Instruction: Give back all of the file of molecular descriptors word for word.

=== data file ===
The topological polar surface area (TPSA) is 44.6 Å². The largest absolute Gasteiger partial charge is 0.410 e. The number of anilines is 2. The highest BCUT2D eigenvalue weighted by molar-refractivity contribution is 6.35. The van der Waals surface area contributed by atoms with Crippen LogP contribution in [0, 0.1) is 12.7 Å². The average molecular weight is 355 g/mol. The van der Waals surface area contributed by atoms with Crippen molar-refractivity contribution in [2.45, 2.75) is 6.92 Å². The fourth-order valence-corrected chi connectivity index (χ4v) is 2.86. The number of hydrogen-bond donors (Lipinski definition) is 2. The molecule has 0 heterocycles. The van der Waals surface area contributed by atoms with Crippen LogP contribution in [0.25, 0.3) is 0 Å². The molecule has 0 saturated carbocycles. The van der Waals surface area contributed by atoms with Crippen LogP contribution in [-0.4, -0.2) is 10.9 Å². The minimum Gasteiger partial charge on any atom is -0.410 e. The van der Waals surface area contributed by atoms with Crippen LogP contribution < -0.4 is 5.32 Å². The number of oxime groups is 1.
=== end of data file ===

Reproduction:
The topological polar surface area (TPSA) is 44.6 Å². The largest absolute Gasteiger partial charge is 0.410 e. The number of anilines is 2. The highest BCUT2D eigenvalue weighted by molar-refractivity contribution is 6.35. The van der Waals surface area contributed by atoms with Crippen LogP contribution in [0, 0.1) is 12.7 Å². The average molecular weight is 355 g/mol. The van der Waals surface area contributed by atoms with Crippen molar-refractivity contribution in [2.45, 2.75) is 6.92 Å². The fourth-order valence-corrected chi connectivity index (χ4v) is 2.86. The number of hydrogen-bond donors (Lipinski definition) is 2. The molecule has 0 heterocycles. The van der Waals surface area contributed by atoms with Crippen LogP contribution in [0.25, 0.3) is 0 Å². The molecule has 0 saturated carbocycles. The van der Waals surface area contributed by atoms with Crippen LogP contribution in [-0.4, -0.2) is 10.9 Å². The minimum Gasteiger partial charge on any atom is -0.410 e. The van der Waals surface area contributed by atoms with Crippen LogP contribution < -0.4 is 5.32 Å². The number of oxime groups is 1.